A question frequently posed by stakeholders is when is it permissible to exclude cGMP data from a facility’s decision making? The guidance provides that: “…[t]o exclude data from the release criteria decision-making process, there must be a valid, documented, scientific justification for its exclusion…The requirements for record retention and review do not differ depending on the data format; paper-based and electronic data record-keeping systems are subject to the same requirements.”

Next, 21 CFR 211.68(b) provides that “…[a]ppropriate controls shall be exercised over computer or related systems to assure that changes in master production and control records or other records are instituted only by authorized personnel…” However, this raises the question as to what constitutes “appropriate controls,” and how access to cGMP computer systems should be restricted?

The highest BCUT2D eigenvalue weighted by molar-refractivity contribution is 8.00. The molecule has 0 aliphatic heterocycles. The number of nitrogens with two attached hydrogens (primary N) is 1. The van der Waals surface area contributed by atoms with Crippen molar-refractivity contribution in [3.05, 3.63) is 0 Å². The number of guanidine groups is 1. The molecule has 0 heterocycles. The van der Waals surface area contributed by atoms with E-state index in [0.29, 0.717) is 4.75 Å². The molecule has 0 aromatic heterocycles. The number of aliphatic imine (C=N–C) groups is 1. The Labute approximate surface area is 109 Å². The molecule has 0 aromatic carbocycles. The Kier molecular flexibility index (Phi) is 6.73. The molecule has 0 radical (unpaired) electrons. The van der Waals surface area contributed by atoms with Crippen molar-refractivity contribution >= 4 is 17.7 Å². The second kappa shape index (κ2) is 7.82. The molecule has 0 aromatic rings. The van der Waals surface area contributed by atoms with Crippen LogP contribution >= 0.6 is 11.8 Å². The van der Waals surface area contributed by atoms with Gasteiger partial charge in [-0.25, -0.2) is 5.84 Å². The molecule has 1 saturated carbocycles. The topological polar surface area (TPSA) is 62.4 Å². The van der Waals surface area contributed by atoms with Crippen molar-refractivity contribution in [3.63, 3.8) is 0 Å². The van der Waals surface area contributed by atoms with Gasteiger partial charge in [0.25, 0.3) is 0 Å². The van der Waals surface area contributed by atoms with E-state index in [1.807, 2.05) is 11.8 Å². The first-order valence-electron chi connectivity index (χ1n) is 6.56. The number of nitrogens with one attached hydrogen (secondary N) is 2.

FDA recommends that stakeholders restrict the ability to alter specifications, process parameters, or manufacturing or testing methods by technical means where possible, and suggests that the system administrator role, including any rights to alter files and settings, be assigned to personnel independent from those responsible for the record content.

However, FDA makes an exception where operations or facilities are small, with few employees, and presumably it is not feasible to separate such functions among different employees. In such an instance, FDA recommends that alternate control strategies be implemented, such as by having a second person review the tasks performed by the employee responsible for both system administration and record content, or, where that is not possible, the employee would need to recheck his own work.